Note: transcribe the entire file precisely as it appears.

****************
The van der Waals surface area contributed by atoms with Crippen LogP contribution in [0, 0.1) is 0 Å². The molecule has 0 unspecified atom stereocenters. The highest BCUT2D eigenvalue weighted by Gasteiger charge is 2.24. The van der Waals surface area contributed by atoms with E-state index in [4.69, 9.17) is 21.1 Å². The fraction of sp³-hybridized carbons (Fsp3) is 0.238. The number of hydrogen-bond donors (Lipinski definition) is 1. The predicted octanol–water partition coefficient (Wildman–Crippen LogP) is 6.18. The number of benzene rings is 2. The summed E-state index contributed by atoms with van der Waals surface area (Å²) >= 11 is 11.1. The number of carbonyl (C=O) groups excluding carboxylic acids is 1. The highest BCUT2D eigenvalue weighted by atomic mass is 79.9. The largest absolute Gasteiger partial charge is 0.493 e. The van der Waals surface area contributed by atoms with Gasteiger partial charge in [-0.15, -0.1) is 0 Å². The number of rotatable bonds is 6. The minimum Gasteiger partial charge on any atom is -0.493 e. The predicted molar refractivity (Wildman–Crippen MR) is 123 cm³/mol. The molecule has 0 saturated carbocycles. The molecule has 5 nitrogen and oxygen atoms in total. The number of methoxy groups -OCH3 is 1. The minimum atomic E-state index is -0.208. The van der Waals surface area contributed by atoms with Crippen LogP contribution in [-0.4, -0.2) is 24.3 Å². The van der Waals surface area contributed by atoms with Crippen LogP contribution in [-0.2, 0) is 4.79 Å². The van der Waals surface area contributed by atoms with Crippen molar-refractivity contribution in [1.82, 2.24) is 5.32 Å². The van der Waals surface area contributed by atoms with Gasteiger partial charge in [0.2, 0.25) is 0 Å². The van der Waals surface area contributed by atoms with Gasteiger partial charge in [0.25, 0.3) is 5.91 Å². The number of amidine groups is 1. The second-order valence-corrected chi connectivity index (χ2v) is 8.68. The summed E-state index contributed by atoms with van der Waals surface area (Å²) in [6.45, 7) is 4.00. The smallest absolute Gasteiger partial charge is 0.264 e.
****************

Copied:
The van der Waals surface area contributed by atoms with Crippen LogP contribution in [0, 0.1) is 0 Å². The molecule has 0 unspecified atom stereocenters. The highest BCUT2D eigenvalue weighted by Gasteiger charge is 2.24. The van der Waals surface area contributed by atoms with E-state index in [4.69, 9.17) is 21.1 Å². The fraction of sp³-hybridized carbons (Fsp3) is 0.238. The number of hydrogen-bond donors (Lipinski definition) is 1. The predicted octanol–water partition coefficient (Wildman–Crippen LogP) is 6.18. The number of benzene rings is 2. The summed E-state index contributed by atoms with van der Waals surface area (Å²) >= 11 is 11.1. The number of carbonyl (C=O) groups excluding carboxylic acids is 1. The highest BCUT2D eigenvalue weighted by atomic mass is 79.9. The largest absolute Gasteiger partial charge is 0.493 e. The van der Waals surface area contributed by atoms with Gasteiger partial charge in [-0.15, -0.1) is 0 Å². The number of rotatable bonds is 6. The minimum Gasteiger partial charge on any atom is -0.493 e. The predicted molar refractivity (Wildman–Crippen MR) is 123 cm³/mol. The molecule has 0 saturated carbocycles. The molecule has 5 nitrogen and oxygen atoms in total. The number of methoxy groups -OCH3 is 1. The minimum atomic E-state index is -0.208. The van der Waals surface area contributed by atoms with Crippen LogP contribution in [-0.4, -0.2) is 24.3 Å². The van der Waals surface area contributed by atoms with Crippen LogP contribution in [-0.2, 0) is 4.79 Å². The van der Waals surface area contributed by atoms with Crippen molar-refractivity contribution in [1.82, 2.24) is 5.32 Å². The van der Waals surface area contributed by atoms with Gasteiger partial charge in [0.2, 0.25) is 0 Å². The van der Waals surface area contributed by atoms with Gasteiger partial charge in [0.25, 0.3) is 5.91 Å². The number of amidine groups is 1. The second-order valence-corrected chi connectivity index (χ2v) is 8.68. The summed E-state index contributed by atoms with van der Waals surface area (Å²) in [6.45, 7) is 4.00. The smallest absolute Gasteiger partial charge is 0.264 e.